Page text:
You say: Do you remember what country [name sponsored child] lives in? [Wait for answers/tell them if they don’t know.] Let’s check out a map. [Go to our World Map.]

Application for ages 4-7: Here’s where we live [point], and here’s where [sponsored child’s name] lives. Can you click [or tap] on the country where [sponsored child’s name] lives? [Allow time.]

Application for ages 8-11: Let’s find [sponsored child’s country] on the map. I’ll show you the continent, and then you find the country and click [or tap] on it. [Click on the region — Africa, Asia, Central America and the Caribbean, or South America — where your child lives. Wait for child to find the country.]

You say: Good. What do you notice about [country]? [Wait for answers such as “it’s small,” “it’s far away from us,” etc.] Is it bigger or smaller than our country? [Wait for answers.] Is it north or south of our country?

Many people who live in that region of the world are poor. One problem they face is the struggle to get water. Let’s see what life might be like for [sponsored child’s name] growing up in that area.


[Sponsored child’s country] is part of a region of the world called [name region: Africa, Asia, Central America, the Caribbean or South America]. Let’s learn a little more about how kids in that region get water.

If your sponsored child lives in Africa, you say: Many families in Africa don’t have running water at home. They get their water from rivers, ponds, lakes, wells, or shops that sell bottled water. Water from lakes, rivers and unprotected wells contains dangerous germs. Bottled water is clean, but poor families can’t always afford it. In Africa, women and children are usually the ones who collect water for their families. Many of them walk for at least 30 minutes — or sometimes for hours — every day to get the water they need.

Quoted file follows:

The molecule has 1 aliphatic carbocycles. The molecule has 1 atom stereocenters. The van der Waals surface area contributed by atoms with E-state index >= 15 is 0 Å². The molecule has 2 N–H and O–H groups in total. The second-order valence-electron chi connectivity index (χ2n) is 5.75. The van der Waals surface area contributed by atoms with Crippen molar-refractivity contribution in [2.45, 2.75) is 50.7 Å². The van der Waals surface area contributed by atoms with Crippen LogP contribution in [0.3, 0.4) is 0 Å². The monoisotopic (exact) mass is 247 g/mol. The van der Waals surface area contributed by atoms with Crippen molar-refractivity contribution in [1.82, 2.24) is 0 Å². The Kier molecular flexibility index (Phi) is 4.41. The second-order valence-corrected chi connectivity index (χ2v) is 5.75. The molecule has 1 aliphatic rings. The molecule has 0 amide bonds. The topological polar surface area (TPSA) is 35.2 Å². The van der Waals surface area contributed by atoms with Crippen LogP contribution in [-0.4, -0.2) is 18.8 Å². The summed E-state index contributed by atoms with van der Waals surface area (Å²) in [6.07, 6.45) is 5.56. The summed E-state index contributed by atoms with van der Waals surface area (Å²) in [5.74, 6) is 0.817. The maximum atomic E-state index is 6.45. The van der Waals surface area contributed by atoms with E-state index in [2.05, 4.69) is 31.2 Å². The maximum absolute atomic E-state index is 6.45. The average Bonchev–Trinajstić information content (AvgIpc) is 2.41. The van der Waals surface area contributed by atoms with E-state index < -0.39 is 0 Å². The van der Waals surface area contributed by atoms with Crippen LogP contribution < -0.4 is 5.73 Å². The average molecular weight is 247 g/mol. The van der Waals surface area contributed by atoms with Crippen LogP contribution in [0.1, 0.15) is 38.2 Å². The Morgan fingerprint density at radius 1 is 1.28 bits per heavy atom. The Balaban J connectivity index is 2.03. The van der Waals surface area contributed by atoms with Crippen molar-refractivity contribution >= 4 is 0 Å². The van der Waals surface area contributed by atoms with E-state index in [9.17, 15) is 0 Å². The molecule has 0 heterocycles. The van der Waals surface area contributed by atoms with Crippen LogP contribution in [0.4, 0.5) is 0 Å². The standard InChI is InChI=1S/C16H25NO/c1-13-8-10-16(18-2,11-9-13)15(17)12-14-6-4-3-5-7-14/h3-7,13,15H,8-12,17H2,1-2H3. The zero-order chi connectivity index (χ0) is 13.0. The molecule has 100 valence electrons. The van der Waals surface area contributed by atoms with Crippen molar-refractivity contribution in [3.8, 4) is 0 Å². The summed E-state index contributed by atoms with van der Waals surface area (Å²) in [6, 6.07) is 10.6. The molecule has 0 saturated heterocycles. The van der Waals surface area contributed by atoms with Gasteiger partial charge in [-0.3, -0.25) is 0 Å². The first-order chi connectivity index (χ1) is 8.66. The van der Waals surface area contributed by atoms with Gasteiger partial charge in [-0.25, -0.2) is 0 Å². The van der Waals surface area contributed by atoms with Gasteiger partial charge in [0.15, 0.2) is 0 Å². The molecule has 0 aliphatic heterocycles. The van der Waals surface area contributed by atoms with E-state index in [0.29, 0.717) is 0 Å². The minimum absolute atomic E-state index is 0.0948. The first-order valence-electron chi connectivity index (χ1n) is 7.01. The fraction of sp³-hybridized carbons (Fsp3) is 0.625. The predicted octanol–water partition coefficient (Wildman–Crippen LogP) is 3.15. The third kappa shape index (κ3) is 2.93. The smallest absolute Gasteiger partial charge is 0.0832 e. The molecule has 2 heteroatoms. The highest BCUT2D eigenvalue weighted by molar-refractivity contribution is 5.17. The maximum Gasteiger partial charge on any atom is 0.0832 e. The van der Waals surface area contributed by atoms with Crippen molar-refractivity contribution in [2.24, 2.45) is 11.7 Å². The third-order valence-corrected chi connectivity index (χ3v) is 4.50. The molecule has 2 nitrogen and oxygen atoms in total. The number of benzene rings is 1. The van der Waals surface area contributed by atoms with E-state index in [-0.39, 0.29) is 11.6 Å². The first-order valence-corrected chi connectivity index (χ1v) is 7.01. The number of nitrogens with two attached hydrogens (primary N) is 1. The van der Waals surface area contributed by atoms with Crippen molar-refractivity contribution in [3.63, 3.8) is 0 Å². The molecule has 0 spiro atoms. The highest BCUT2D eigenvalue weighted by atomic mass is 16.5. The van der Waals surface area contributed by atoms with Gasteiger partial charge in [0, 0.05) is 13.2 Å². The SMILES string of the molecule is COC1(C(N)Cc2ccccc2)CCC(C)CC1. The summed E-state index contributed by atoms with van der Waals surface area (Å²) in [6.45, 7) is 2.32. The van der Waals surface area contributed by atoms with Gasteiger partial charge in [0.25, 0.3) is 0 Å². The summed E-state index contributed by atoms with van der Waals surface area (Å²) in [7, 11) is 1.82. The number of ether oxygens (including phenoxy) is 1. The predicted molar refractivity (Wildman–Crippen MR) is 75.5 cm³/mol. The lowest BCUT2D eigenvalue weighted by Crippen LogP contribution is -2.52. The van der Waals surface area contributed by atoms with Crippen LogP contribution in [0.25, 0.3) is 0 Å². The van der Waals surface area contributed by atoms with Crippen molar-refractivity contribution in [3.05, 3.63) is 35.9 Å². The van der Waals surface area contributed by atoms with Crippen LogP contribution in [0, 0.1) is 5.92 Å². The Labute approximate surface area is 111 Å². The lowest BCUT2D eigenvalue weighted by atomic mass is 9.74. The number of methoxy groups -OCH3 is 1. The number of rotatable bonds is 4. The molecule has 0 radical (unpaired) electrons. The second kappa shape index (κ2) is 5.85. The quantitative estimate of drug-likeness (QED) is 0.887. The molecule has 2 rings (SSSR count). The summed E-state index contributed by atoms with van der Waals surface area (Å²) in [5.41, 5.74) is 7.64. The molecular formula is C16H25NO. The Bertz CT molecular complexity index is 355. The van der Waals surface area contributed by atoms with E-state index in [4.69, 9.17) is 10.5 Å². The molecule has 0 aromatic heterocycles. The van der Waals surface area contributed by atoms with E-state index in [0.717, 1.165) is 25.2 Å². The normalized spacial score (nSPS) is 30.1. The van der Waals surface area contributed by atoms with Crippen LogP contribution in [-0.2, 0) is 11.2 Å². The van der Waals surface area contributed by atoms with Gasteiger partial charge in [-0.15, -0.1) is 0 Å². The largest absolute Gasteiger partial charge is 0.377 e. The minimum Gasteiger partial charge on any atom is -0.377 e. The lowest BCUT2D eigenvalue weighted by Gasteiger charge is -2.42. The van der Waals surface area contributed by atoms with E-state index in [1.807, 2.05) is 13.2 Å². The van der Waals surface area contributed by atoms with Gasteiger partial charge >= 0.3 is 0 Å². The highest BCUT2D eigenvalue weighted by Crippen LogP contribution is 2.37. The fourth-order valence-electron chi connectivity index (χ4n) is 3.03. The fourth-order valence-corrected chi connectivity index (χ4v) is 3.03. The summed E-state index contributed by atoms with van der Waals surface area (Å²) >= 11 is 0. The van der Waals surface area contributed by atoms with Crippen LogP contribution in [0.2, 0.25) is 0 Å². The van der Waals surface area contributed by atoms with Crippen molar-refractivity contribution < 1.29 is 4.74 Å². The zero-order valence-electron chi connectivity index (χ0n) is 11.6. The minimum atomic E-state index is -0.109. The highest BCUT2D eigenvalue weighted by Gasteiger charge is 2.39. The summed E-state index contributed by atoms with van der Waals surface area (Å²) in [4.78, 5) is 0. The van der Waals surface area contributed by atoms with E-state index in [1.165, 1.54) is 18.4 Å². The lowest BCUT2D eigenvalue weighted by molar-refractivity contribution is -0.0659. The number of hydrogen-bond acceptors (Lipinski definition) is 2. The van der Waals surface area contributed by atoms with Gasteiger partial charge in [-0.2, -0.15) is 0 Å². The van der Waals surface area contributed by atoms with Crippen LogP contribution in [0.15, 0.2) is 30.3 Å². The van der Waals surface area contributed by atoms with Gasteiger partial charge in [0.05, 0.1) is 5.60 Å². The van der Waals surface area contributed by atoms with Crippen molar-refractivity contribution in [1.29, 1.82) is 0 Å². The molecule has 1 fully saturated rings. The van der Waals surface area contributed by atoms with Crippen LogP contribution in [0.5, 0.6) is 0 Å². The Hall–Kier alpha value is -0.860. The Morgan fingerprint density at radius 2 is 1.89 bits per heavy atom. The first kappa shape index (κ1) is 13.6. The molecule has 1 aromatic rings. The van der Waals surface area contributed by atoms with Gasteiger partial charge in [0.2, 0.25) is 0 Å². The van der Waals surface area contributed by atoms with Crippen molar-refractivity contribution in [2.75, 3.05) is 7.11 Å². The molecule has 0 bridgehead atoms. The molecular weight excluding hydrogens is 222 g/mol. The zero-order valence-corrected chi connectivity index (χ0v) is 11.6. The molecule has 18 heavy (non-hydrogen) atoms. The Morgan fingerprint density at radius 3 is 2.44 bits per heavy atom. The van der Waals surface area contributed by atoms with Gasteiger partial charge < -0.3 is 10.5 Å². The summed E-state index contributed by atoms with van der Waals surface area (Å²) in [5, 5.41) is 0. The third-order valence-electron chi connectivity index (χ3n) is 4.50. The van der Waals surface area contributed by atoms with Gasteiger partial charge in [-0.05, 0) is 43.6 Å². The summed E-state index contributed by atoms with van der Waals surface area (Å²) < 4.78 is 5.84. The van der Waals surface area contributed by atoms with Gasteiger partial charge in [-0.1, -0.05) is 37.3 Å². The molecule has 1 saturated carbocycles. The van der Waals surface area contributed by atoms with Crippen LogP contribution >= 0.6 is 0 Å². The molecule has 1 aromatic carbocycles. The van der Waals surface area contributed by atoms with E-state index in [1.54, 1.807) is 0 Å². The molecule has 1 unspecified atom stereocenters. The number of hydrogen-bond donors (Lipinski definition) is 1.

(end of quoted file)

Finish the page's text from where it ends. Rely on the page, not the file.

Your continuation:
If your sponsored child lives in Asia, you say: In Asia, diarrhea and pneumonia kill more kids than any other sicknesses. Poor kids often get diarrhea from germs in dirty water. Many poor cities in Asia don’t have sewage services like we have. So sewage runs in the streets where children play. Many families don’t have indoor toilets, so they go to the bathroom outside or share germy bathrooms with lots of people in their neighborhoods. All those germs can make people very sick.

If your sponsored child lives in Central America or the Caribbean: People who live outside of cities in Central America and the Caribbean usually don’t have running water at home. Some of them get water from rivers, ponds and lakes, which contains dangerous germs. People who live in Caribbean cities usually buy bottled water, which is clean and won’t make them sick. But many poor families don’t have enough money to buy bottled water.

If your sponsored child lives in South America: Some people who live in the cities of South America have running water at home. It comes through pipes and out their faucets just like in our home. But their water isn’t safe to drink like most water from faucets here. It has germs that make people sick to their stomachs. They have to boil the water for at least five minutes to kill all the germs. Many poor families don’t have enough money to buy clean bottled water.